Equipment failures

Routers, modems and other networking devices can fail due to technical malfunctions, overheating or other issues. Equipment failures can result in a loss of connectivity or intermittent disruptions. Regular maintenance, following device instructions, rebooting your modem or router and running upgrades can help mitigate the risk of these failures. 

Software issues

While fiber internet connections are known for their reliability, software issues can still impact the service. Problems with the internet service provider's (ISP) infrastructure, such as configuration errors or software bugs, can lead to network outages. ISPs work tirelessly to keep their systems up to date and secure, but occasionally, software issues can cause temporary service interruptions.

Planned Maintenance 

Internet service providers (ISPs) may schedule maintenance and upgrades to their networks, which can lead to temporary service disruptions. They usually inform their customers in advance to minimize inconvenience.

Network congestion

One of the most prevalent causes of internet slowdowns is network congestion. When too many users in the same area or on the same network simultaneously demand high bandwidth for streaming, gaming or downloading large files, it can overload the network's capacity. This congestion leads to slowdowns or, in severe cases, a complete loss of connection. 

Cable connections are much more susceptible to network congestion than fiber. Fiber internet utilizes dedicated connections, which means that the data coming to and from your devices is on its own path. That frees up bandwidth and radically reduces slowdowns and lag. 


Fiber-optic internet is more reliable

Fiber internet can still go down, but it’s more likely to be due to something out of your control, like a construction or weather-related disruption. At Ziply Fiber, we operate below capacity, which means that there is always more room for data than necessary, so you don’t experience slowdowns due to network congestion.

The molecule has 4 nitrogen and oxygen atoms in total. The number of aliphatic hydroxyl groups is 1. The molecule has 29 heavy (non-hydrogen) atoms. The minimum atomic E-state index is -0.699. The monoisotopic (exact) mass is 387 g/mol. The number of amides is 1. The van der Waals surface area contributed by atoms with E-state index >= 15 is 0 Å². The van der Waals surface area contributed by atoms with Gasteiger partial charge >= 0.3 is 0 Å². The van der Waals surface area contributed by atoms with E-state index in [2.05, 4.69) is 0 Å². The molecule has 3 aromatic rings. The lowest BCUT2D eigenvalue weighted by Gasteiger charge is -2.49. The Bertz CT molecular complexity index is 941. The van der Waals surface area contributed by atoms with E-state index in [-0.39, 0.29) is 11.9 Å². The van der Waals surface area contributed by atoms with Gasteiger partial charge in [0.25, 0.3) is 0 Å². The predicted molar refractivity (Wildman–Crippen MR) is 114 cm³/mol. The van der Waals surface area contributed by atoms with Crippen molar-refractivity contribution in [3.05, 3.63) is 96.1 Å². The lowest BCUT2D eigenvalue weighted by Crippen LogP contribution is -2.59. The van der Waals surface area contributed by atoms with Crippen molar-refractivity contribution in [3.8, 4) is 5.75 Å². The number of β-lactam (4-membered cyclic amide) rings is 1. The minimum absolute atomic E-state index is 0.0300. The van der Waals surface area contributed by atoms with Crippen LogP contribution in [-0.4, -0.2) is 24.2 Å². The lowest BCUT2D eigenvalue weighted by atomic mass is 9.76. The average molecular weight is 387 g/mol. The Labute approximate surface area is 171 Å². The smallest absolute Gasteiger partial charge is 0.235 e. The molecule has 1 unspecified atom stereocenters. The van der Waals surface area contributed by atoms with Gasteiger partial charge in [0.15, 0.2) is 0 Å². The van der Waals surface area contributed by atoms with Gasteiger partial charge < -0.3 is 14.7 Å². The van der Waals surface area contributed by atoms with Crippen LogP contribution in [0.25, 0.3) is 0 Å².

How does fiber internet get installed?

How to avoid an outage

Switch, if you can, to a more reliable provider, and choose fiber internet if it’s available. It’s not only more resilient, it’s also just a superior, future-proof technology. Also ensure that your software and security devices and programs are up to date.

When external elements cause an internet outage, your internet provider should be quick to notify you of the outage and keep you updated on the repair process. Whenever you experience an outage, try rebooting your router or modem by powering it off for one minute. If there’s a more serious problem, contact your ISP’s help center for assistance. 

If you’re not receiving notifications from your ISP, check to see if you opted out of communication or if you have changed your phone number or email since you signed up. Now’s a good time to update your contact information and to opt into SMS and email communication, so that if service goes down, you’ll be in the know. 

Most of the time, ISPs work around the clock to fix outages, but some can be more complicated than others. If your internet is down and you don’t have WiFi, you may be able to use your phone’s cellular data to connect to the internet, so that at least you can communicate with the people in your life — or check in with your ISP to see when it will be back up.